Hopes for popular grant program extension dim in the US


Attendees at the two-day PV Power Plants conference in Las Vegas, organized by Solarpraxis last week, said lawmakers aren’t likely to muster enough votes to extend the program, which pays for 30 percent of a project’s cost. The program, administered by the Department of Treasury, was one of a myriad of goodies in a legislation passed in early 2009 to rescue a crashing economy. However, it looks like the sun will set on it by the end of the year.

"I am getting increasingly cynical about [its extension]," said Tim Derrick, CEO of California-based project developer Axio Power, during a roundtable discussion on solar financing.

The grant has been immensely popular, because it makes it possible for developers to complete a project without having to seek bank financing, which dried up in 2009 and is creeping back this year. Developers could get the money soon after finishing their projects, and before they need to pay their equipment suppliers and service providers.

The program, which Treasury officials said would cost more than USD$3 billion, is open to installations of different types of renewable energy, including solar, wind and biomass. Early on, wind developers were big winners of the program, particularly Spain-based Iberdrola. Wind energy developers already had projects in advanced stages of development when the grant program was put in place. The same couldn’t be said for solar projects. The solar industry is much younger and its developers in general have less experience and money to finish projects.

The disappearance of the grant program could create barriers for new entrants into the project development business. The program is meant to offer an alternative to an investment tax credit that is available until 2016. Project developers could borrow money from banks or other investors by allowing the investors to claim the tax credit, which covers 30 percent of each project’s cost. Or they could claim the tax credit themselves, if they have the money bankroll installations.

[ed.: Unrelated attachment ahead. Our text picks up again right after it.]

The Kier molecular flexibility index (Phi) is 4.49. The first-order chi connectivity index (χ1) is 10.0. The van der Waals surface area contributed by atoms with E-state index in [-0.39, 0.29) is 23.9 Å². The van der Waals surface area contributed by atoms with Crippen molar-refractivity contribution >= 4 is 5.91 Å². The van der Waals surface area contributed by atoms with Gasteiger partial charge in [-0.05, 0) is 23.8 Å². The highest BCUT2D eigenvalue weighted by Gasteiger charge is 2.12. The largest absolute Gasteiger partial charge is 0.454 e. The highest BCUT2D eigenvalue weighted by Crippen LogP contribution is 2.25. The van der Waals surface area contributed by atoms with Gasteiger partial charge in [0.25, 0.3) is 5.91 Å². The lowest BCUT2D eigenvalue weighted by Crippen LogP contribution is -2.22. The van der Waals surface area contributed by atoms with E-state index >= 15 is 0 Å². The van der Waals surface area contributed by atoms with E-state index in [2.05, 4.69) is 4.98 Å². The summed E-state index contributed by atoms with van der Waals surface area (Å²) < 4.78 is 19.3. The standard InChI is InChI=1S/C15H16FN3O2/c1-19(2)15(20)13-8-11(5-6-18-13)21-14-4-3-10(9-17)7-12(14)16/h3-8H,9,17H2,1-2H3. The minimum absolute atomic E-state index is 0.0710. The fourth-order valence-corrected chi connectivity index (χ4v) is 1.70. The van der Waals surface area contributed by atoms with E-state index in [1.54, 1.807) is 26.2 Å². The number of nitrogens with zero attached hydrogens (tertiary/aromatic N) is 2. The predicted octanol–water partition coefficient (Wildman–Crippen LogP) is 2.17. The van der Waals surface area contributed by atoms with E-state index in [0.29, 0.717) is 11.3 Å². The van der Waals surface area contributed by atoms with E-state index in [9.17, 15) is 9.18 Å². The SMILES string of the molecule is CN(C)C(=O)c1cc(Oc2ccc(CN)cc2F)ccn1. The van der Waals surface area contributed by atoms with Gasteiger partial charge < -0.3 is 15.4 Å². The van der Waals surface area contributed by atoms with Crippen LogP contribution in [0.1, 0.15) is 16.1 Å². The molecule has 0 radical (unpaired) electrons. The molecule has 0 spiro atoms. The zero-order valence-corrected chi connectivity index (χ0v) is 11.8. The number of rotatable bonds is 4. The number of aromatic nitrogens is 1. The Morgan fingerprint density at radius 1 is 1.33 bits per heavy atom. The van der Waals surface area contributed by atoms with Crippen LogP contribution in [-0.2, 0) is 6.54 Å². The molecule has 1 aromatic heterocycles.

But the tax credit is valuable only if whoever claims it makes money and owes enough taxes to take the deduction. Many banks lost their appetites for making loans to project developers in 2009, because they were struggling and weren’t going to make enough to take full advantage of the tax cut.

The grant program makes it possible for new project developers without thick financial muscles or building owners to fund and own the solar installations. Without it, they will have to rely on loans, which in turn make the projects more expensive and cut into the developers’ profits. As part of a young industry, solar company executives like to imagine that the market is growing and providing plenty of opportunities to startups.

"You’ll see an emergence of the haves and have-nots," Derrick said.

Renewable energy lobbyists such as the Solar Energy Industries Association are hoping federal lawmakers could extend the program by two years, arguing that two more years is what it would take for the economy to recover more fully and the bank loans to become more plentiful. They would like the Congress to pass the extension, because after the New Year, Republicans will take control of the House of Representatives.

A key Senate Democrat, Senator Max Baucus from Montana, chairman of the Senate Finance Committee, included the program extension in a tax bill he introduced last week. But any tax bill from Democrats is sure to face strong opposition from Republicans, who have vowed to cut spending.

Meanwhile, solar project developers are in a rush to get in line for the grant before it expires on December 31. The grant program allows developers to claim the money if they are able to start construction or spend five percent of the project’s cost before the deadline. Some project developers are meeting the five percent requirement by paying for some of the equipment they will need to build the projects.

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